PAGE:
It had the body of a fighter and a bomber’s soul.

An F-84E attacks a ground target with rockets. In Korea, the F-84 was outclassed by the MiG-15 in dogfights, but was prized for bombing rail lines, troops, and vehicles. (National Museum of the USAF)
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As the cold war intensified, F-84s would serve as testbeds for some unusual projects, including a radical solution to replace the runway with a “zero-length” launch system. The system used a booster rocket from a Matador cruise missile to fling an EF-84G from a platform into the air at a shallow angle. That system enabled the aircraft to be launched in forward wooded areas, so close air support could be made faster and more accurate. But the technique quickly proved too dangerous for the pilots so the idea was dropped.

Instead, the G model was adapted for another purpose. Taking advantage of the Thunderjet’s stability as a weapons delivery platform, the Air Force retrofitted the fighter-bombers with a low-altitude bombing system and nuclear bombs for missions against targets in the Soviet Union.

Guy Razzeto was one of the pilots trained to fly the nuclear strike mission. After the Korean War, Razzeto says, “we trained to carry ‘A’ bombs, and went to inflight refueling [in the F-84G]. We could go anywhere in the world.” Beginning in August 1953, the Strategic Air Command deployed nuclear-capable F-84s to Europe. By 1955, more than 550 fighters were equipped for the mission. These were eventually replaced by North American F-100s.

In 1949, the imaginative Kartveli turned the Thunderstreak into the XF-91 Thunderceptor by supplementing its jet engine with a cluster of rockets that were supposed to provide extra thrust for the final burst of speed during the intercept. The airplane’s most notable feature was its wings, which were much wider at their tips than at their roots, giving them increased lift but a very odd appearance. And like other fighter-interceptor designs of the time, the XF-91 had a too-brief total flight time—only 25 minutes for the Thunderceptor—making it virtually useless for U.S. border defense. It eventually lost the competition to defend the country to the F-86D Sabre, which had a far longer range; Northrop’s large, straight-winged F-89 Scorpion; Convair’s F-102 Delta Dagger and F-106 Delta Dart; and Lockheed’s F-94 Starfire, which carried a ring of air-to-air missiles in its nose. Two XF-91s were built and flight-tested 192 times over the course of five years, then retired.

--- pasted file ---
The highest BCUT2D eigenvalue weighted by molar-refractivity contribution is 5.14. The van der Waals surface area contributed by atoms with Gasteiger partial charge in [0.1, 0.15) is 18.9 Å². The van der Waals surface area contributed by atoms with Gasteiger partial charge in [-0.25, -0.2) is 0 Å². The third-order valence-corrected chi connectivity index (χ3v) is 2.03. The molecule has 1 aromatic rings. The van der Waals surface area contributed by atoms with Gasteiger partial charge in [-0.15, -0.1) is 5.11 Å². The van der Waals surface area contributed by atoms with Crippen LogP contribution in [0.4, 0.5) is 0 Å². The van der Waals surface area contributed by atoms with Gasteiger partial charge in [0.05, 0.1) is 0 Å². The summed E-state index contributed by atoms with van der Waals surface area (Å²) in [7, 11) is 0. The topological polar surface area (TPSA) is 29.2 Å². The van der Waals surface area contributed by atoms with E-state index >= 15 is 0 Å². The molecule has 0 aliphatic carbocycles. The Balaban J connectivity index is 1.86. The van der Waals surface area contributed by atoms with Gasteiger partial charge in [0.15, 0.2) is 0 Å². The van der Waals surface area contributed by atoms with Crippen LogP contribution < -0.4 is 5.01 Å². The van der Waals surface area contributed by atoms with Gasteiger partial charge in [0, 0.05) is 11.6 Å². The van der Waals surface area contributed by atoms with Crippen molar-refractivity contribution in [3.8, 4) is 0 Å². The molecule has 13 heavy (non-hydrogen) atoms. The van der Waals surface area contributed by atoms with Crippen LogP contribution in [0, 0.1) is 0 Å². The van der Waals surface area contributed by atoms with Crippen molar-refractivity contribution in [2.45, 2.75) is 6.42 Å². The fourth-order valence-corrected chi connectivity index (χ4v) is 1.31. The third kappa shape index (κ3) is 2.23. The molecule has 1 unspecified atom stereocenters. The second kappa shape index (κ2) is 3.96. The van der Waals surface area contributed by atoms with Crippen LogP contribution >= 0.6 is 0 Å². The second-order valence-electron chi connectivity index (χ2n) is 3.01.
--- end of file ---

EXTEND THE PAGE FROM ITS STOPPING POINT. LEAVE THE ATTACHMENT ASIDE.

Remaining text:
Then there was the XF-84H, which served as a test platform for the Navy: By using a turbine engine to drive a massive 12-foot propeller, the XF-84H could lift off from fields as short as an aircraft carrier deck. Only two were built. While the experimental aircraft set an unbroken speed record for a propeller-driven aircraft—670 mph—its blades delivered loud, and nausea-inducing sound waves while on the ground, and the Navy dropped the idea.

Despite the dead ends, the trials did prove one thing: the Thunderjet’s versatility. That was one of the traits that made it attractive to America’s cold war allies and neutrals, including Josip Tito’s breakaway regime in Yugoslavia, which bought F-84Gs. Of the 7,524 Thunderjets that rolled out of the factory in Farmingdale, Long Island, hundreds were bought and flown by the air forces of other countries: Belgium, Denmark, France, Greece, Iran, Italy, the Netherlands, Norway, Portugal, the Republic of China (on Taiwan), Thailand, and Turkey. The last in operation, three RF-84Fs in the Greek air force, were retired in 1991.

Air Force pilots, like Razzeto, provided the schoolhouse for friendly countries and their new Thunderjets. “We went to Formosa to train [the Chinese] to fly the F-84G,” he says. “We had already converted to the F model—the swept-wing version—and they got F-84Gs through the [Military Assistance Program].”

Even with its versatility and hard-won respect firmly a part of aviation legend, it was clear to Kartveli that a successor to the F-84 was needed, so in 1951, he turned his attention to the F-105 Thunderchief, a high-speed, low-altitude nuclear bomber that drew some inspiration from the RF-84F Thunderflash—in particular its distinctive wing-root intakes. The Thunderchief would carry on the Thunderjet’s ground-pounding tradition in Vietnam.

Although the F-105 was a success, Republic was hemorrhaging money by 1965, forcing a merger with Fairchild-Hiller. That led to the closing of the plant in Farmingdale in 1988. In 1972 Fairchild-Republic met an Air Force requirement for a close air support fighter-bomber by producing the A-10 “Warthog”—dubbed the Thunderbolt II to celebrate its heritage.

“Republic proved its versatility going from the Thunderjets to the F-105, which was basically one of the fastest aircraft close to the deck,” says Ken Neubeck, a former A-10 engineer who has written books on the F-84 and other Republic aircraft. He notes that the A-10’s roots go right back to the P-47, which was also a ground attack aircraft.

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